I guess it is only matter of time before another person has this issue, so all i did was ran the command below (from here) after following the instruction on this tutorial page. It is possible that the tutorial script has errors.

sudo pip3 install adafruit-circuitpython-neopixel


Hey I’m trying to set up my led and they don’t seem to be turning on I’ve done all the code and wired it all and I can’t get the led working I am new to all of this stuff and this is my first project does anyone know why?(my desk is a bit messy sorry) image|666x500


Hi Lewis, welcome to the forum!

How many LEDs are you trying to drive? They can get quite power-hungry, and some types of strip will not light at all if they aren’t getting the current they’re after.

If you could also make up a small schematic of how you’ve got everything connected, that’d be most helpful (hookup wires like these can be a little hard to follow, especially with a LLC we don’t have experience with. Sometimes even just drawing up the schematic of how things are supposed to be connected points out

Keen to get you back on track!


Everything is the same except that I have a different logic level converter as I don’t have the equipment to solder something I think thats the problem I have a different logic level converter the link is the one I have also sorry for the bad diagram

Also my lights are 5m by 30 so 150 neopixels which I think should be enough as I do have a different power source

Also sorry I could not respond so quickly as I blew my rasberry pi put 9v through it oops it’s ok as I got another one

Thanks for the help James

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Thanks for the code, video and the discussions everyone.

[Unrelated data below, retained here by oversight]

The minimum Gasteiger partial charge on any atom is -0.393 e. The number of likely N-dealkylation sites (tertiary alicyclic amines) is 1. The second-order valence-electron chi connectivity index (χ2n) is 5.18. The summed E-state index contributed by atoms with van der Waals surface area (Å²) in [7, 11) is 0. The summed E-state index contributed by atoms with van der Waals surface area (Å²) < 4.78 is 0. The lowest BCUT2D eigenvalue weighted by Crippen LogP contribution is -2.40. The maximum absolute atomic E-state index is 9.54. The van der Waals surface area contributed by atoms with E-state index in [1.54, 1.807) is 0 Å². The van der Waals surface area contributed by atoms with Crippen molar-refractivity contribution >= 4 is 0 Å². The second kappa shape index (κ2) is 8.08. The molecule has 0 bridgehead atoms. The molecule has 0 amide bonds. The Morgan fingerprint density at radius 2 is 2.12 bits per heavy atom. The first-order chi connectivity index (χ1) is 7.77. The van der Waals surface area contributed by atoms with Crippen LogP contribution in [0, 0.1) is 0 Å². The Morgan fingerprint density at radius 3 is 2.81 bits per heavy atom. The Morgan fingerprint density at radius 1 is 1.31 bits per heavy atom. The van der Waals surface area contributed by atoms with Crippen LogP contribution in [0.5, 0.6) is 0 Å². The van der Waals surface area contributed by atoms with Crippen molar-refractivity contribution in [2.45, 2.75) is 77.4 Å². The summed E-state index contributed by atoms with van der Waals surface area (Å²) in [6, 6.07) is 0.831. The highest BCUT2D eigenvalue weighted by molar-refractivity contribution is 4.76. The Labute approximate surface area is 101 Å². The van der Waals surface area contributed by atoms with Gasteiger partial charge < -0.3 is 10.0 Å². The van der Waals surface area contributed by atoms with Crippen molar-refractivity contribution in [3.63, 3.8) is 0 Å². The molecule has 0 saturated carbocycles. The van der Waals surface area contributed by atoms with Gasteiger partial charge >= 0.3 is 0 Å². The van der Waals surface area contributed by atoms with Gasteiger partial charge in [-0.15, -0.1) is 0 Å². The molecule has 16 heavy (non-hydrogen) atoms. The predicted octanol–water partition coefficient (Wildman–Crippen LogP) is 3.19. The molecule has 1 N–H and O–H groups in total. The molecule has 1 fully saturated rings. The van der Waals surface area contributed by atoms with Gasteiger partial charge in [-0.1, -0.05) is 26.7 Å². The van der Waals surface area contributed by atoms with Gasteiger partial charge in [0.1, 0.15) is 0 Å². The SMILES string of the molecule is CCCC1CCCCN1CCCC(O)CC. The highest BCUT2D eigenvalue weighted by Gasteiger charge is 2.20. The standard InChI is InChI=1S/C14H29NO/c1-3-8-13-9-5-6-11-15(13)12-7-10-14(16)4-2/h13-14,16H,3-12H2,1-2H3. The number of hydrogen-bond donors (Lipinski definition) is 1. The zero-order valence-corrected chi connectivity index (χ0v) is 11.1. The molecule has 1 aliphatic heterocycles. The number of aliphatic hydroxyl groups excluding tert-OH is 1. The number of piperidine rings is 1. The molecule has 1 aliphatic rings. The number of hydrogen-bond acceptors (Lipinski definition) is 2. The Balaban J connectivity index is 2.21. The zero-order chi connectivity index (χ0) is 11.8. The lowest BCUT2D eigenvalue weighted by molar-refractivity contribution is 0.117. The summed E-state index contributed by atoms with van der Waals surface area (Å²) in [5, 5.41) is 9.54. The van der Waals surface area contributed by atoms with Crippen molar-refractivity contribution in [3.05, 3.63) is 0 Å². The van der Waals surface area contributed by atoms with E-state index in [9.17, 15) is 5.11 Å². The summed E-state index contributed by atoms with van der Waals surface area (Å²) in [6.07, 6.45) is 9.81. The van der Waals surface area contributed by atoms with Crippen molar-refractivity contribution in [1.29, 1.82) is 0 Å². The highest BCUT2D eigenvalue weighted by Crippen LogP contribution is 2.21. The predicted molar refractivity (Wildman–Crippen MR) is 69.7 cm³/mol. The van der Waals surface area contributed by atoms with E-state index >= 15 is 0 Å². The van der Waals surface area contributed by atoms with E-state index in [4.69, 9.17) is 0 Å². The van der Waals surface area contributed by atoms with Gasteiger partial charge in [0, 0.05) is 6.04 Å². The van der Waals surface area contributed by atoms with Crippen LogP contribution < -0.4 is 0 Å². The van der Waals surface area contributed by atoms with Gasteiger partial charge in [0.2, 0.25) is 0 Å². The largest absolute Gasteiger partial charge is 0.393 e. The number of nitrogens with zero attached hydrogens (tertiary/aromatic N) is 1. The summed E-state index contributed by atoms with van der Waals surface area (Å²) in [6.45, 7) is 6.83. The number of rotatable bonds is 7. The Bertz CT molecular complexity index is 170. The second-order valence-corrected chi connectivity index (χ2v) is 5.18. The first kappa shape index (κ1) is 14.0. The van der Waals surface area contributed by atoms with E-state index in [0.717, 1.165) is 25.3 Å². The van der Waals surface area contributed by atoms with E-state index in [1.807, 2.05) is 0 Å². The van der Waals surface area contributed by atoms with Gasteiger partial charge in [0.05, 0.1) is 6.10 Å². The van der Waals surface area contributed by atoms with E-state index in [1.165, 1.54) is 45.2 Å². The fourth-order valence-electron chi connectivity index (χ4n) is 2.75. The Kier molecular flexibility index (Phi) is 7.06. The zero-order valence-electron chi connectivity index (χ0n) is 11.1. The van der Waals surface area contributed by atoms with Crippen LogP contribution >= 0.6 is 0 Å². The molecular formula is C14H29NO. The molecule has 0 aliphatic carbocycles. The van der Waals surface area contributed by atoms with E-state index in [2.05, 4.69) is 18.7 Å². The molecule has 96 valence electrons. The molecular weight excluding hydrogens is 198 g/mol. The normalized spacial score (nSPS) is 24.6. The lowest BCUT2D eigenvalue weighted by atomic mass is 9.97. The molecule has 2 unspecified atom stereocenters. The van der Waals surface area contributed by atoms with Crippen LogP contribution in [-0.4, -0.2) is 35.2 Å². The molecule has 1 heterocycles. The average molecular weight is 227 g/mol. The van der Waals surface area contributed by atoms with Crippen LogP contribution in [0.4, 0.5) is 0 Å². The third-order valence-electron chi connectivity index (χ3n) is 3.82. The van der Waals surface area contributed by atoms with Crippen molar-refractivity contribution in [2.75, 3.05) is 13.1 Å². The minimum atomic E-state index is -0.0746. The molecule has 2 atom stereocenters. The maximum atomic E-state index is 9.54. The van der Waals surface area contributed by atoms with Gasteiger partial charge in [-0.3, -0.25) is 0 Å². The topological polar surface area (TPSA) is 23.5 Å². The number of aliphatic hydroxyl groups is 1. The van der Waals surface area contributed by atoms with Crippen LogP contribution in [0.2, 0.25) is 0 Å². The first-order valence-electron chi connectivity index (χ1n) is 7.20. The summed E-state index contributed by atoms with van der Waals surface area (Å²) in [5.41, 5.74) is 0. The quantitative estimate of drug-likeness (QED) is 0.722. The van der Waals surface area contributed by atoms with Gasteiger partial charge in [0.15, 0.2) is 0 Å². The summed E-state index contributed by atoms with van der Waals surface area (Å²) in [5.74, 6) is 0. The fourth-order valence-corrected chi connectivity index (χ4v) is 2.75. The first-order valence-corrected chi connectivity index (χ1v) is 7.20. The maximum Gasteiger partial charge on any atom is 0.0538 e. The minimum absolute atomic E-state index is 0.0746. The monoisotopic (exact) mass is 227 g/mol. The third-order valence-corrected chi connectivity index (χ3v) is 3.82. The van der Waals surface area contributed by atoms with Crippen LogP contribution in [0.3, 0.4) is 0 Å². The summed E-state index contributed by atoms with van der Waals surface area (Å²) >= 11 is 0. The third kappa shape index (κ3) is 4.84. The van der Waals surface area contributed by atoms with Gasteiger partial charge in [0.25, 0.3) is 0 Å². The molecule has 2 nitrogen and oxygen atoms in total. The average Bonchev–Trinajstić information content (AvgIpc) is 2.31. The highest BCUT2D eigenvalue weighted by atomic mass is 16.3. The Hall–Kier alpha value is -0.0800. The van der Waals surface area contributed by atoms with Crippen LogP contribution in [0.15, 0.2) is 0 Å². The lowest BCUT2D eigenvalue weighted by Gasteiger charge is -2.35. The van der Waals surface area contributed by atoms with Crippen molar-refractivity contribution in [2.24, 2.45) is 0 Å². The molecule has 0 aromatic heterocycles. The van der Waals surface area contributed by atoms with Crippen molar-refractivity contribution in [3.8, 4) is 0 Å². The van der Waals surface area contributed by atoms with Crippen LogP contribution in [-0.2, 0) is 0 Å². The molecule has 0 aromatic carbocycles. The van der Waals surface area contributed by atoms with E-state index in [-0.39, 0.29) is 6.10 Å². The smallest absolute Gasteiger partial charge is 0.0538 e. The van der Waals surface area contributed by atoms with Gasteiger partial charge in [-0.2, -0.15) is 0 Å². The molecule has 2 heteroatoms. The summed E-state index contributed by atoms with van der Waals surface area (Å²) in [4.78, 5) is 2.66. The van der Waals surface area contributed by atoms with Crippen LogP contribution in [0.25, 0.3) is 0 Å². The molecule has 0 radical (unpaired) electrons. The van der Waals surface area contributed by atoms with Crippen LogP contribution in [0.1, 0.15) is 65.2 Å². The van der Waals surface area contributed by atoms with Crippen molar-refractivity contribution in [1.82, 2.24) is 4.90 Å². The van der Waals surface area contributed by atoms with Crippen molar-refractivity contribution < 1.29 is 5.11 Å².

Was able to install and run the program successfully.

I have a question: Is there a way to stop the white LED flashing every half a second or so, while running the script? I have zero python experience. Will appreciate any help.


Edit: Solved the white LED blink issue.
I had the LED strip connected through GPIO 10 (SPI). Using a RPi4, the minimum core frequency has to be set to 500 as per here.

On a RPi 4 its dynamic frequency clocking has to be disabled, since it will desync the SPI clock. Do this by adding this line to /boot/config.txt. (core_freq does not have to be changed, since the default value of 500MHz is SPI compatible)


Just added the parameter under the overclock commented line as follows

#uncomment to overclock the arm. 700 MHz is the default.
#For WS281x SPI use

Hope it is useful for someone.


Pardon my ignorance, Lewis, why are you connecting the LV + and - to RPi? you need to connect only the ground. I am using a level shifting chip instead of the Arduino thingy ((check the first Fritzing schematic in this webpage)

Instead of using GPIO 18, I am using GPIO 10 (Have to enable SPI in Raspberry Pi preferences under the interfaces tab) (Thanks to TimH’s post in this thread above). Also need to comment out the Line 14 in the and remove the comment (#) from line 15 (Pasting below how I have it - highlighted in BOLD:)

LED strip configuration:

LED_COUNT = 300 # Number of LED pixels.
#LED_PIN = 18 # GPIO pin connected to the pixels (18 uses PWM!).
LED_PIN = 10 # GPIO pin connected to the pixels (10 uses SPI /dev/spidev0.0).
LED_FREQ_HZ = 800000 # LED signal frequency in hertz (usually 800khz)
LED_DMA = 10 # DMA channel to use for generating signal (try 10)
LED_BRIGHTNESS = 50 # Set to 0 for darkest and 255 for brightest
LED_INVERT = False # True to invert the signal (when using NPN transistor level shift)
LED_CHANNEL = 0 # set to ‘1’ for GPIOs 13, 19, 41, 45 or 53

Also, make sure you are connecting the data where the DIN arrow goes inward on the strip. The LED strip I have as connectors on both ends. Only the female connector is on the end where the arrow points inwards to the LED strip. That is if you have more than one connector. From the way I see your connection of the jack (next to your keyboard, it looks like the jack has male connectors. Just double check if the DIN arrow is in the inward direction.

Hope this helps.


Just setting up a PiZero WH for running the lights. Found out that the core_freq_min=500 modification applies to Pi Zero W as well. It was also giving that white LED flash, interrupting the sequence. I will be going to bed less stupid tonight. :slight_smile: